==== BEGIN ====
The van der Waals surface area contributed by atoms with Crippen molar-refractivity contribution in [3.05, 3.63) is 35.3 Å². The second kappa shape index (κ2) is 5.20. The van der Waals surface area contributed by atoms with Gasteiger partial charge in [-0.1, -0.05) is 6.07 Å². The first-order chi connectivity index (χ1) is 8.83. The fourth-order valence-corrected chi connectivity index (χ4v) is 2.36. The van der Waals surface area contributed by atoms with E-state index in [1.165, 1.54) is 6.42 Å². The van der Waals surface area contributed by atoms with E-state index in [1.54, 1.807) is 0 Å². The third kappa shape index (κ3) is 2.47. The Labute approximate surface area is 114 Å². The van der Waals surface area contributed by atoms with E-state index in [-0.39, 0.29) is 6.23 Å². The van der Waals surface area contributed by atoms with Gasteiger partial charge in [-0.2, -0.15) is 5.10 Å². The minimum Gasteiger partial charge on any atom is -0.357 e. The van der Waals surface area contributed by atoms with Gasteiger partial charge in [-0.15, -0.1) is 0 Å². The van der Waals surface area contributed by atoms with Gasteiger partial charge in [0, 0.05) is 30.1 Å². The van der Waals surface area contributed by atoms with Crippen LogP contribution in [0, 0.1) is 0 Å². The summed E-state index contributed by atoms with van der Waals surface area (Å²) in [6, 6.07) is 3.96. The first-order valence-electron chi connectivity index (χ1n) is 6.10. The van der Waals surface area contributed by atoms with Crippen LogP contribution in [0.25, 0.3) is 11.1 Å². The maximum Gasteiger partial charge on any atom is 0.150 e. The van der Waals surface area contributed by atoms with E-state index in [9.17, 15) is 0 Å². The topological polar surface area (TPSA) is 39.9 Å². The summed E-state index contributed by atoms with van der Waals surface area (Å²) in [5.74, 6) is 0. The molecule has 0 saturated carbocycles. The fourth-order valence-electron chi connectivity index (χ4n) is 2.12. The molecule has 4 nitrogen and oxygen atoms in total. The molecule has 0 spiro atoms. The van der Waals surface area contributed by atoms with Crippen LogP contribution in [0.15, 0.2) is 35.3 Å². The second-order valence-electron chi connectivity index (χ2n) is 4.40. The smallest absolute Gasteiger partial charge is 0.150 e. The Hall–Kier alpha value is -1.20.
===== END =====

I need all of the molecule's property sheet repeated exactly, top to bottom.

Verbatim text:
The van der Waals surface area contributed by atoms with Crippen molar-refractivity contribution in [3.05, 3.63) is 35.3 Å². The second kappa shape index (κ2) is 5.20. The van der Waals surface area contributed by atoms with Gasteiger partial charge in [-0.1, -0.05) is 6.07 Å². The first-order chi connectivity index (χ1) is 8.83. The fourth-order valence-corrected chi connectivity index (χ4v) is 2.36. The van der Waals surface area contributed by atoms with E-state index in [1.165, 1.54) is 6.42 Å². The van der Waals surface area contributed by atoms with E-state index in [1.54, 1.807) is 0 Å². The third kappa shape index (κ3) is 2.47. The Labute approximate surface area is 114 Å². The van der Waals surface area contributed by atoms with E-state index in [-0.39, 0.29) is 6.23 Å². The van der Waals surface area contributed by atoms with Gasteiger partial charge in [-0.2, -0.15) is 5.10 Å². The minimum Gasteiger partial charge on any atom is -0.357 e. The van der Waals surface area contributed by atoms with Gasteiger partial charge in [-0.15, -0.1) is 0 Å². The van der Waals surface area contributed by atoms with Gasteiger partial charge in [0, 0.05) is 30.1 Å². The van der Waals surface area contributed by atoms with Crippen LogP contribution in [0, 0.1) is 0 Å². The summed E-state index contributed by atoms with van der Waals surface area (Å²) in [6, 6.07) is 3.96. The first-order valence-electron chi connectivity index (χ1n) is 6.10. The van der Waals surface area contributed by atoms with Crippen LogP contribution in [0.25, 0.3) is 11.1 Å². The maximum Gasteiger partial charge on any atom is 0.150 e. The van der Waals surface area contributed by atoms with E-state index in [9.17, 15) is 0 Å². The topological polar surface area (TPSA) is 39.9 Å². The summed E-state index contributed by atoms with van der Waals surface area (Å²) in [5.74, 6) is 0. The molecule has 0 saturated carbocycles. The fourth-order valence-electron chi connectivity index (χ4n) is 2.12. The molecule has 4 nitrogen and oxygen atoms in total. The molecule has 0 spiro atoms. The van der Waals surface area contributed by atoms with Crippen LogP contribution in [0.15, 0.2) is 35.3 Å². The second-order valence-electron chi connectivity index (χ2n) is 4.40. The smallest absolute Gasteiger partial charge is 0.150 e. The Hall–Kier alpha value is -1.20.